Detail, The birth of Venus, c 1484, Tempera on wood.  Ufizzi Gallery Florence

Detail, Primavera, c 1482, Grease tempera on wood.  Ufizzi Gallery Florence

The Punishment of Korah, 1481-2, Cappella Sistina, Vatican

Scan courtesy Web Gallery of Art

This is the second fresco in the series of 3 Botticelli painted for Pope Sixtus IV for the Sistine Chapel.

The fresco reproduces three episodes of rebellion by the Hebrews against God's appointed leaders, Moses and Aaron, and the divine punishment of those responsible.

On the right-hand side, the revolt of the Jews against Moses is related. Moses is the old man in green and yellow. The story goes that the Jews after being led out of Egypt wanted a new leader who would take them back, and they threatened to stone Moses. Joshua placed himself protectively between them and their would-be victim, as depicted in Botticelli's painting.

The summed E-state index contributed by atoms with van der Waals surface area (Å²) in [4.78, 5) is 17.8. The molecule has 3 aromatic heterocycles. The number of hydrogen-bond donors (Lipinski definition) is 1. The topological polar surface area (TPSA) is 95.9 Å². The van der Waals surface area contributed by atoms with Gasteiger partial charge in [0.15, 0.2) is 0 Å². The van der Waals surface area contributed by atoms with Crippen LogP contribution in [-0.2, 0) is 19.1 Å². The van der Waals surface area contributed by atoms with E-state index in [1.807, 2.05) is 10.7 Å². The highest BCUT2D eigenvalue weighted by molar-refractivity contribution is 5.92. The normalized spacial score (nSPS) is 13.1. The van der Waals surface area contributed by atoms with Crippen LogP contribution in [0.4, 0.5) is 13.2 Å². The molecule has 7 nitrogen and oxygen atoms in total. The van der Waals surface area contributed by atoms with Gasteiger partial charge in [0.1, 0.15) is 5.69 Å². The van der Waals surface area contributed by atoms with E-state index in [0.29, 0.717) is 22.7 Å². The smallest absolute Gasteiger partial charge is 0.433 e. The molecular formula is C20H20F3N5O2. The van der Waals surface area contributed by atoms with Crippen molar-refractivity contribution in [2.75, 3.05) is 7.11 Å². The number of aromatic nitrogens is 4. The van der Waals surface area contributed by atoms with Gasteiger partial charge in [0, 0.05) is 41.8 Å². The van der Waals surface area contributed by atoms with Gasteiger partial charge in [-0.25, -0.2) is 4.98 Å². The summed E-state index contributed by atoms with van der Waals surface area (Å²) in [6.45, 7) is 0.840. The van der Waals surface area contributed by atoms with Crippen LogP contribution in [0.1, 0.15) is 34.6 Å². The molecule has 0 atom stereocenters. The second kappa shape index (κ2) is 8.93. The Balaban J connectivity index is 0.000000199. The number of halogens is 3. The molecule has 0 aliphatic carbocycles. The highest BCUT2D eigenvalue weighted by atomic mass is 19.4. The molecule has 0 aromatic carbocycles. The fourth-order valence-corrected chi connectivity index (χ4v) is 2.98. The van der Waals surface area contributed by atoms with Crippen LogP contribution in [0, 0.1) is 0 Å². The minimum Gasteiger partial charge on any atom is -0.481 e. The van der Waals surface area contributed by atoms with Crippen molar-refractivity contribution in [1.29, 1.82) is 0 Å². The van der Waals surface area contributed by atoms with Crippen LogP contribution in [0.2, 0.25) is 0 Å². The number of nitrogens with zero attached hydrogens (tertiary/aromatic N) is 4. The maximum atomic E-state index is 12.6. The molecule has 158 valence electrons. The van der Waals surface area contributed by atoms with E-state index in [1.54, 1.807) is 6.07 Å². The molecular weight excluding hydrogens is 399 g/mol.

The center of the fresco shows Aaron in the background, swinging his incense, a depiction of the rebellion of Korah against Aaron's authority as high priest. Their punishment was to be swallowed up by the earth, which is breaking open under them on the left hand side of the fresco. The two innocent sons of Korah float on a cloud and avoid the punishment.

Aaron is depicted in the fresco wearing the triple-ringed tiara of the Pope and thus characterized as the papal predecessor. It was a warning to those questioning the ultimate authority of the Pope over the Church. The papal claims to leadership were God-given, their origin lay in Christ giving Peter the keys to the kingdom of heaven and thereby granting him privacy over the young Church. Perugino painted this crucial element of the doctrine of papal supremacy immediately opposite Botticelli's fresco. - Web Gallery of Art